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HavanaJournal.com: Cuba Business

Cuba’s Sugar Harvest Goes Sour

Posted May 29, 2003 by publisher in Cuba Business.
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By Marc Frank | Reuters

HAVANA | Cuba’s worst sugar harvest in 70 years appeared all but over this week after gathering around 2 million tonnes of raw sugar, as moderate to heavy rain made cane cutting impossible and closed mills across much of the country, sources said.

Local analysts forecast the harvest would be called off in many areas, as it was too costly to resume for just a few days or weeks.

“The Sugar Ministry will look at the situation on a province to province basis to see if it is worth reopening the mills,” a government economist said. “Ministry officials have told me that in many cases they do not think it will be,” he added, asking that his name not be used. Cuba’s sugar harvest, which normally runs from December through April, can continue into May and sometimes June, when production drops rapidly as heat, humidity and rain lower yields and hamper harvesting.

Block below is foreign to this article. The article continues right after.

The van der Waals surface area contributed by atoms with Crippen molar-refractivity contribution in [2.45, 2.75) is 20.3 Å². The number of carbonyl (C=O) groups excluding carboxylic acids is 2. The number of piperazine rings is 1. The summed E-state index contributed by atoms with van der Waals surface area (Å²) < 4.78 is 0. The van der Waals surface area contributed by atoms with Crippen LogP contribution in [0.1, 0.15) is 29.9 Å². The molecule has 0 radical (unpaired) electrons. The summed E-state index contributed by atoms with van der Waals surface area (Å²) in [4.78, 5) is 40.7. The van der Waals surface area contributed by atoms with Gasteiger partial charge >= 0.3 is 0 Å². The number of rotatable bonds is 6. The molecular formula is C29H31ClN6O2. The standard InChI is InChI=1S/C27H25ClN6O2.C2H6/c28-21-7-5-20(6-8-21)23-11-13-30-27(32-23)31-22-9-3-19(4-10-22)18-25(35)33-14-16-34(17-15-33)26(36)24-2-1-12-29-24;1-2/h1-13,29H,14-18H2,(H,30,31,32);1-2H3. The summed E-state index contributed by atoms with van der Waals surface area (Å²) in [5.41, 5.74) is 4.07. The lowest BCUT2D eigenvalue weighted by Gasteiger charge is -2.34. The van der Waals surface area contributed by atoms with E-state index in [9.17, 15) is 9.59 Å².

The Summer rains began late last week and continued off-and-on into Tuesday, covering most of the Caribbean island.

The Sugar Ministry has not commented on the situation. Similar precipitation earlier this year closed mills for a week to 10 days.

Fifteen of 79 mills had already closed for the year before the rain hit, according to state-run radio.

The country’s harvest is extremely vulnerable to rainfall as cutting machines and trucks become bogged down in plantations that lack adequate drainage.

Cuba planned for this year’s harvest to weigh in at between 2.6 million and 2.7 million tonnes, compared with 3.6 million tonnes in 2002 with all but 700,000 tonnes for export.

Reuters estimates the final crop will come in at between 2 million and 2.1 million tonnes, based on official media and source reports.

The government has not said how much sugar was contracted for export this year, though local analysts estimated it was around 2 million tonnes.

The analysts said Cuba would have to import hundreds of thousands of tonnes to meet domestic needs, or not fulfill export commitments, which were mainly to Russia and China.

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